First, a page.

Community protests in the Dandenong Ranges against the development of a 24-hour McDonald's fast food outlet highlights the urgent need for potential health impacts to be considered in planning decisions, according to the Obesity Policy Coalition (OPC).
The OPC is calling on the Victorian Government to act on recommendations of a Parliamentary Inquiry into Environmental Design and Public Health tabled in May 2012 which include:
• Incorporating protecting health as an objective of Victoria's Planning and Environment Act
• Commissioning further research on health impacts of fast food outlets on communities
• Developing a planning mechanism for local councils to limit fast food outlets in communities
Jane Martin, Executive Manager of the OPC, says the events unfolding in Tecoma in the Dandenong Ranges highlights the issues associated with the powerlessness of local councils and concerned communities to oppose fast food outlets on health grounds.
"At a time when more than 60% of adults and 25% of children in Australia are overweight or obese, councils and communities should be allowed greater influence over the density and location of local fast food outlets to try and encourage and support their communities to eat less unhealthy food," said Ms Martin.
"Research tells us that a high concentration of fast food or take away outlets can influence unhealthy food choices.
"As Victoria's planning system currently stands, the ability of councils to intervene in the development of a fast food restaurant and to act on community concerns is very limited," she said.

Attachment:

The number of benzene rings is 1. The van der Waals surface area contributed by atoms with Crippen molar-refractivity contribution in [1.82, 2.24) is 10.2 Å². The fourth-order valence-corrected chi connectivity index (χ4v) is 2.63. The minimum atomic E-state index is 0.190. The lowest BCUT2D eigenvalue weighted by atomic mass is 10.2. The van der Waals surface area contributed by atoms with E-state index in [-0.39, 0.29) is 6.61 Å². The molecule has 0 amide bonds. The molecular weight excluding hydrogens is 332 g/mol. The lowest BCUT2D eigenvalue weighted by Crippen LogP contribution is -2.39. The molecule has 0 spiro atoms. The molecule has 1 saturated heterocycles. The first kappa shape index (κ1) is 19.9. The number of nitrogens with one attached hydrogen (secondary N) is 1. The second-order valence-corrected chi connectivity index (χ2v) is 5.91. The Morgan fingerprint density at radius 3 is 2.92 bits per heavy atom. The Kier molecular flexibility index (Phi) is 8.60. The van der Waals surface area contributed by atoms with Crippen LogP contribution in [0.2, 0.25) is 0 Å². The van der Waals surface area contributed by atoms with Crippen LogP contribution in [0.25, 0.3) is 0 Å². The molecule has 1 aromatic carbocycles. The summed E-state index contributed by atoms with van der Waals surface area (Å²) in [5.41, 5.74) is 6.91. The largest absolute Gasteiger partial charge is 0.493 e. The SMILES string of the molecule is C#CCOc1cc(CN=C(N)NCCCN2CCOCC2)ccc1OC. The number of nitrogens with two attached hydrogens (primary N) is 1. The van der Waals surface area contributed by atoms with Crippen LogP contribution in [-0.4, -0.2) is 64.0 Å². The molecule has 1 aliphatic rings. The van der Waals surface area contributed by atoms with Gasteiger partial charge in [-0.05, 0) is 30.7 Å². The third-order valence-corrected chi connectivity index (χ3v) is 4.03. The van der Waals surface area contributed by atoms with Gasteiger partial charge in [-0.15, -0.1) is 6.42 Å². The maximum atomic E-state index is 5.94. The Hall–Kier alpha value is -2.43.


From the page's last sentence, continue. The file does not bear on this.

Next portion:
"The Environmental Design and Public Health Report tabled in Parliament in 2012 included several key recommendations to help address these issues. The Government hasn't yet acted on the recommendations, but the problems are only increasing, as indicated by the case of Tecoma."
Providing measures to support local communities to oppose the development of large fast food chains such as McDonald's is important for a range of reasons, according to the OPC.
"Chain fast food outlets sell huge volumes of food, representing 44% of foods eaten outside the home and much of this is unhealthy. According to a recent study of sales at multiple McDonald's outlets, only 1% of orders were for the healthier options," said Ms Martin.
"This volume of sales means they are able to sell their products very cheaply, undercutting local businesses and making them more attractive than healthier food options.
"Of course the bigger chains also spend hundreds of millions of dollars marketing their products, not just through traditional advertising, but via sports and event sponsorships, movie tie ins, point-of-sale promotions, and increasingly through cheap, highly targeted social media platforms," she said.
"It's imperative for health to be included as a consideration in planning schemes and decisions going forward. Federal and State Governments are pushing for councils to create healthy environments for their communities with initiatives like Healthy Together Victoria, which focuses on healthy food and physical activity. They now need to give councils the legal backing to be able to deliver this."